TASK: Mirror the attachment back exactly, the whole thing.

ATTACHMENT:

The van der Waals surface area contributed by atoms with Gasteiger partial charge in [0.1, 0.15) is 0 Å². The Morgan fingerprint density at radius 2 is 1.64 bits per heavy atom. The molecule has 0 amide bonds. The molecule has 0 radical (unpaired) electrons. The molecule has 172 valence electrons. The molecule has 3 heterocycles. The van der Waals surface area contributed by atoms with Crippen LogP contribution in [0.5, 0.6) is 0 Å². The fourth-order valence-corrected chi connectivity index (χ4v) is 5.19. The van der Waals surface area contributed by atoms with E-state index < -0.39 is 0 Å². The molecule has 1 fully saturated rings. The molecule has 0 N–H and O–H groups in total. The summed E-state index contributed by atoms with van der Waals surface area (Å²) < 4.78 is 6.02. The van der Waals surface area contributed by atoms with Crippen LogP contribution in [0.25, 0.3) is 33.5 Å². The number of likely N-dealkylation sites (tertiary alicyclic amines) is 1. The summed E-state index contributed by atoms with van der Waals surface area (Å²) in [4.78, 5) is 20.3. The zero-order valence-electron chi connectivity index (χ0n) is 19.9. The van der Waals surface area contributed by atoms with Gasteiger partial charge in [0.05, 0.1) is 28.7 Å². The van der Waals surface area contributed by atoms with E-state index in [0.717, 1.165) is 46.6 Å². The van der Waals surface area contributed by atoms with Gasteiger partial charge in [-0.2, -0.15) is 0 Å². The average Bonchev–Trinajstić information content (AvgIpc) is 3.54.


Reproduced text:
The van der Waals surface area contributed by atoms with Gasteiger partial charge in [0.1, 0.15) is 0 Å². The Morgan fingerprint density at radius 2 is 1.64 bits per heavy atom. The molecule has 0 amide bonds. The molecule has 0 radical (unpaired) electrons. The molecule has 172 valence electrons. The molecule has 3 heterocycles. The van der Waals surface area contributed by atoms with Crippen LogP contribution in [0.5, 0.6) is 0 Å². The fourth-order valence-corrected chi connectivity index (χ4v) is 5.19. The van der Waals surface area contributed by atoms with E-state index < -0.39 is 0 Å². The molecule has 1 fully saturated rings. The molecule has 0 N–H and O–H groups in total. The summed E-state index contributed by atoms with van der Waals surface area (Å²) < 4.78 is 6.02. The van der Waals surface area contributed by atoms with Crippen LogP contribution in [0.25, 0.3) is 33.5 Å². The number of likely N-dealkylation sites (tertiary alicyclic amines) is 1. The summed E-state index contributed by atoms with van der Waals surface area (Å²) in [4.78, 5) is 20.3. The zero-order valence-electron chi connectivity index (χ0n) is 19.9. The van der Waals surface area contributed by atoms with Gasteiger partial charge in [0.05, 0.1) is 28.7 Å². The van der Waals surface area contributed by atoms with E-state index in [0.717, 1.165) is 46.6 Å². The van der Waals surface area contributed by atoms with Gasteiger partial charge in [-0.2, -0.15) is 0 Å². The average Bonchev–Trinajstić information content (AvgIpc) is 3.54.